Here is a video that highlights learner variability and the jagged learning profile: End of Average (~8 min). Then, After reviewing the video, choose 2-3 options to build additional background about learner variability.
- Article: Beyond Average (2 pages)
- Article: The Value of Student Variability (2 pages)
- Brief by CAST: UDL and the Learning Brain (2 pages)
- Video: Thasya (~13 min)
- Book: Universal Design for Learning: Theory and Practice (book by Meyer, Rose, & Gordon, CAST Publishing, 2014; free online version) Specifically focus on chapter 3, Variability (~20 pages)
As you build your background about learner variability for each and every learner, be able to demonstrate understanding of the following: What is variability? How is it different from learning styles? How does the context, or design of the environment, impact variability?
Clear goals, flexible pathways
It is critical to know the learning goal or objective as you begin to design lessons to meet the needs of all learners. Standards, content, skills, or IEP goals could drive the development of learning goals. When you know the goal, then you can share a clear vision of the success criteria. You can have a better understanding of how to be flexible in the instruction.
Students should know the learning goal for any part of the lesson, such as the purpose of a discussion, activity, video, homework assignment, or more. Knowing the goal helps focus attention on the pertinent information or skills. It will help us provide supportive tools and resources so all learners can progress toward the goal. Students can set their own learning goals and develop plans to achieve them.
Here is an article to build your background: UDL: Start with the goal (3 pages). After reviewing the article, choose 2-3 options to build additional background about clear goals, flexible pathways.
- Tips sheet: UDL Tips for Developing Goals (5 pages)
- Article: Different Paths up the Same Mountain by Goalbook ( 4 pages)
- Webinar: Deaf-Blind Strategies: Accessing General Education Curriculum 21 minutes, watch minute 42:00-1:02:00)
As you build your background about clear goals and flexible pathways, be able to demonstrate understanding: of how you can you develop clear goals and flexible pathways in your instruction.? How can you work with students to develop flexible pathways that support their learning?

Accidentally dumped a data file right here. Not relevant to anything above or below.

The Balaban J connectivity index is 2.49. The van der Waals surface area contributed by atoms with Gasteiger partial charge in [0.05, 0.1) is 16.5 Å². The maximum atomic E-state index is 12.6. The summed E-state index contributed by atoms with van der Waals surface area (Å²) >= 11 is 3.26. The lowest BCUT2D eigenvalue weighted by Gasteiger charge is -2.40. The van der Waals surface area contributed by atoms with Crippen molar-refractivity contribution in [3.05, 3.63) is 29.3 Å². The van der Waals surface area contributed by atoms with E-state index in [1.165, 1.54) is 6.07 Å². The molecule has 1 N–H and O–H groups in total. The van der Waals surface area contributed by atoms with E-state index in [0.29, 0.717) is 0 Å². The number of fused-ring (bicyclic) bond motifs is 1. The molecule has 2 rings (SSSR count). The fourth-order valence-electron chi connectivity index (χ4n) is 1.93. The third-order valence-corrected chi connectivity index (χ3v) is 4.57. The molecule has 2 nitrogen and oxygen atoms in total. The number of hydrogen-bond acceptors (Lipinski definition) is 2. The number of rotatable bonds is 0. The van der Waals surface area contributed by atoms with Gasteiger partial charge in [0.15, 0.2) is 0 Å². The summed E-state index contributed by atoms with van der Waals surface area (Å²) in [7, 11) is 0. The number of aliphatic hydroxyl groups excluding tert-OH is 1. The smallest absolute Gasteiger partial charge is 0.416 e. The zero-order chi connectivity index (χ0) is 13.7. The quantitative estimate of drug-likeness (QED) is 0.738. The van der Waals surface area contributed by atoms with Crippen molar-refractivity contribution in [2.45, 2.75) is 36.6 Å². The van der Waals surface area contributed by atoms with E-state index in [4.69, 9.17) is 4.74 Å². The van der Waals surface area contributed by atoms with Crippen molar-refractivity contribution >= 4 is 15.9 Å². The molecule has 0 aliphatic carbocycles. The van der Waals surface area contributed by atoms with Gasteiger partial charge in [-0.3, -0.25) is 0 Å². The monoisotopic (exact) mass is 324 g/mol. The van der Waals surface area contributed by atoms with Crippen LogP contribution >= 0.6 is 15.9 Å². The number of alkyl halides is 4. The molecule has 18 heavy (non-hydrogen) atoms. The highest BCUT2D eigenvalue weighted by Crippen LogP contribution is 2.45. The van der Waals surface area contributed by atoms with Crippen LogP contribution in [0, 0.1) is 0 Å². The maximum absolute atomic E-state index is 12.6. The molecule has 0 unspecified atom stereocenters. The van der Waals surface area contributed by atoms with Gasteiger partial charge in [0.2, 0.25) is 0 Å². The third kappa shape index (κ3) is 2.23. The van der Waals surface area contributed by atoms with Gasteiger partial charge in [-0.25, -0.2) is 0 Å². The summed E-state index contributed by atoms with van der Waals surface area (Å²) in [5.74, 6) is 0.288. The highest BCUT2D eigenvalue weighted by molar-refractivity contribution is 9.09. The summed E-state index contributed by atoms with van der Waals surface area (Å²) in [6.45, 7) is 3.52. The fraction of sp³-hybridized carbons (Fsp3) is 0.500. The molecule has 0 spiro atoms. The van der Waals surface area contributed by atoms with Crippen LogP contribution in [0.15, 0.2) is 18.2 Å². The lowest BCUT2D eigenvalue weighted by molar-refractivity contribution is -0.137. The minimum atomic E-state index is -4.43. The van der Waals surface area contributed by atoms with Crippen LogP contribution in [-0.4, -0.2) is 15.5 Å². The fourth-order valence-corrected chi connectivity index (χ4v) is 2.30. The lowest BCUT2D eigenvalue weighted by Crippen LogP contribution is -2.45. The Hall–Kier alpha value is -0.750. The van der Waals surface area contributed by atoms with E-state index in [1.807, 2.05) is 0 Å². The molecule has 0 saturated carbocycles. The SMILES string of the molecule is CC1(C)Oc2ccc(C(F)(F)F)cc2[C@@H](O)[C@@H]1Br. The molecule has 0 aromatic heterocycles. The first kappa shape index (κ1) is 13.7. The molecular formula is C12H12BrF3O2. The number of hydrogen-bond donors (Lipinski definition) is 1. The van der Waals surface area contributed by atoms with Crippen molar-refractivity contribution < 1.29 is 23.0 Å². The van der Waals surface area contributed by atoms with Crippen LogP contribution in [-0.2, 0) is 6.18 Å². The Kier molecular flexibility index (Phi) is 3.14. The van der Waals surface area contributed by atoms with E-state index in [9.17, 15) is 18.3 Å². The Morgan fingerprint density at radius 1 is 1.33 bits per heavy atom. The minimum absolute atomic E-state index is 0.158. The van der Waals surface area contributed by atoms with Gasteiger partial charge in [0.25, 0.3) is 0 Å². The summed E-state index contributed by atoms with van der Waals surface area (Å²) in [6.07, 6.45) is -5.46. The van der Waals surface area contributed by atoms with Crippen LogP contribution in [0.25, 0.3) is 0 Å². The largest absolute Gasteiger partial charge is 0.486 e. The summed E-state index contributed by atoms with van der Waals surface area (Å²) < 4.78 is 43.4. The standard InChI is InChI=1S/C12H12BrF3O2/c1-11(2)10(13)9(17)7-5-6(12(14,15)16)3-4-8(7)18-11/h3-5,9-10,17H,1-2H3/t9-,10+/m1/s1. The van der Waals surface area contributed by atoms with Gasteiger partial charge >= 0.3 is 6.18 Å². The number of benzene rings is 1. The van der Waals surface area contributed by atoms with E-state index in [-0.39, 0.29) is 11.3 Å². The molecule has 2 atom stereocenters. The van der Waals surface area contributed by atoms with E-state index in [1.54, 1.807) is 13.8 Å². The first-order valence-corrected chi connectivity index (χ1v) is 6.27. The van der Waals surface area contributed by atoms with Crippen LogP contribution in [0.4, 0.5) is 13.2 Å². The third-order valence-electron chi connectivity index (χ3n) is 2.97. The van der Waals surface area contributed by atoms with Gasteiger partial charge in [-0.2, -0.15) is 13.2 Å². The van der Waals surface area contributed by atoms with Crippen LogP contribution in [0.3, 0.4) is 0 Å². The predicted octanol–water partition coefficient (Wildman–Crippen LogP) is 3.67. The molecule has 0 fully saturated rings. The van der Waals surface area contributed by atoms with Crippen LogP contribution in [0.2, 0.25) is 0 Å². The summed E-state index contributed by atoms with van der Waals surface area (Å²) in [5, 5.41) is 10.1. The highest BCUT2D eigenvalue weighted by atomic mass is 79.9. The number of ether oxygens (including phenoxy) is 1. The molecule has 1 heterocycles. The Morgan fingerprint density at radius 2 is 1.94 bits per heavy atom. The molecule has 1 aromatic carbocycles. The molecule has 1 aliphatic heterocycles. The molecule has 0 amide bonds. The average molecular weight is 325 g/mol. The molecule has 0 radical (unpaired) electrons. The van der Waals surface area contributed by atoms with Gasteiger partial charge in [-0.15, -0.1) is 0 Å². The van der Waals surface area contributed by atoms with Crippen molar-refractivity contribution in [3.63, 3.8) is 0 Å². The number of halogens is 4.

Part 2: Try it
Now that you have built some background, it is time to implement an idea in your work. Record what you observe in student learning in Your UDL Journal. Share ideas and observations with colleagues.
If your goal is to support adult collaboration to increase instructional effectiveness for each and every learner: Focus on the language that is used in your site.
- How do you use language that aligns to variability, and not fixed learning styles? Are some students still labeled, identified, or grouped by a dis/ability?
- How do you frame barriers in the environment, not the student?
Start to shift the language used in your site to frame barriers in the design. For example, instead of saying “my student cannot read the grade level text” reframe to “how does the design support all of my students to read the grade level text? Optional support: UDL Language Reflection Organizer. .
Want an example to get started? Lougena Thome is a 4th-grade teacher at Rockwell Elementary in Lake Washington School District. In this video, compare Gena’s language to the language used at your site or school, including framing of barriers, students, and goals.
UDL in Action 1: Gena Thome 1: https://www.youtube.com/embed/0zboIKur0hg
If your goal is to improve your classroom practices:, Observe for expert learning. On your own or with a colleague, use the expert learner table to find evidence of expert learning in your classroom or site.Notice what students are communicating, sharing, and doing that aligns with expert learning.
- How is the design of the learning environment providing options for each and every student to develop as an expert learner, including students with significant cognitive disabilities?
- How are there high expectations for the learning for each and every student?
Start to brainstorm how there are rigorous goals and options to achieve those goals for all students.